When propagandizing media made this case out to be something other than what the evidence showed it was, a hoax had been played on the whole country. It was a particularly cruel hoax on the African-American community.
Look at it this way. Suppose the mass media had – whether through gullibility or complicity – had told a false story of a cancer victim being horribly wronged. Any of us would have been outraged and hurt…but genuine cancer survivors would have been put through more unnecessary pain by the story than anyone else. Basically, that’s what happened here.
Look back to the days of slavery. Fast forward to the Emancipation Proclamation, and another century forward to the time of Martin Luther King when the desegregation finally became law. Another half century since, and African-Americans are still disproportionately burdened by poverty and crime.
Is it any wonder that this group felt more pain from what their country, from the White House on down, seemed to tell them was a threatening, potentially homicidal slap in their face?
A few days after the Zimmerman acquittal, I attended a meeting at an African-American church in the deep South, sponsored by the local chapter of the NAACP and focusing on Stand Your Ground Laws. The discussion panel included the local police chief, undersheriff, chief prosecutor, and public defender. It became apparent that many of the mostly black attendees believed what the media had told them: that SYG laws had allowed a racist vigilante to murder a helpless young black man and get away with it. The professionals explained how things worked. The audience understood. Before long, talk from the almost entirely African-American audience had turned toward black-on-black crime, their real concern. While in the distant past their community had been preyed upon by the Klan and suffered lynchings, they understood that past was buried, and their real concern was present crime from within their own community.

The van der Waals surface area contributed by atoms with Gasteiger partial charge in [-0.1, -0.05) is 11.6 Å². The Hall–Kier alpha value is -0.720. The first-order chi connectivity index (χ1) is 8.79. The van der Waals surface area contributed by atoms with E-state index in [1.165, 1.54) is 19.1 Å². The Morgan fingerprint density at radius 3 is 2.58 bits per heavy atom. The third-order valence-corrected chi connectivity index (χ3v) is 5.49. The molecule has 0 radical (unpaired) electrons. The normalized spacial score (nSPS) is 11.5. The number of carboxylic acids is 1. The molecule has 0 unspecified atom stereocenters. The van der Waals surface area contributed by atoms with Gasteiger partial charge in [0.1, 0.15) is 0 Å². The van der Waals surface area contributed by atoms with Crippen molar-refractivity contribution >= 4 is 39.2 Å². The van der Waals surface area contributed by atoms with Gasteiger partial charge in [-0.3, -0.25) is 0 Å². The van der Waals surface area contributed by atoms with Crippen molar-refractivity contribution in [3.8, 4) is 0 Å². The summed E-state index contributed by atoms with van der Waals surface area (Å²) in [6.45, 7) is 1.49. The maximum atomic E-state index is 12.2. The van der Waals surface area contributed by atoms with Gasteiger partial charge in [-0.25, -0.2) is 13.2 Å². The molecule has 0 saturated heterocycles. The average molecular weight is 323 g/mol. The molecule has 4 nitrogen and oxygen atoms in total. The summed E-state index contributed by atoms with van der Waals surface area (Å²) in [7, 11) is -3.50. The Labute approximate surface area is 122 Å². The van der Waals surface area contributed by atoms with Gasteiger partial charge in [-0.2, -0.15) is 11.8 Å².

In the weeks that followed, I was a guest on Tracey and Friends, an African-American-centric radio show headquartered in Ohio. If you have a couple of hours, listen to it here:
You’ll get a better understanding of how bitter people are when they’re singled out as suspects for their color, and followed suspiciously for that reason, and why some are angry enough about it to think that Trayvon Martin was right to physically confront and assault the man he perceived to be following him. I did another interview with an old friend and stalwart of the gun owners’ civil rights movement, Kenn Blanchard, on his podcast Black Man With A Gun.
We have recently celebrated the memory of Martin Luther King, the march on Washington, and the “I have a dream” speech. It reminds us all that Dr. King made it clear that the civil rights movement was about healing, not about wounding.
The way the media – and, yes, the criminal justice system – distorted this case did a disservice to all of us. The facts in evidence clearly showed that it had nothing to do with race, and making it look as if it did plunged a knife into our consciousness as Americans.
But the way they made it look, often comparing it to the lynching of Emmett Till, the media twisted that knife into our African-American citizens with particular cruelty.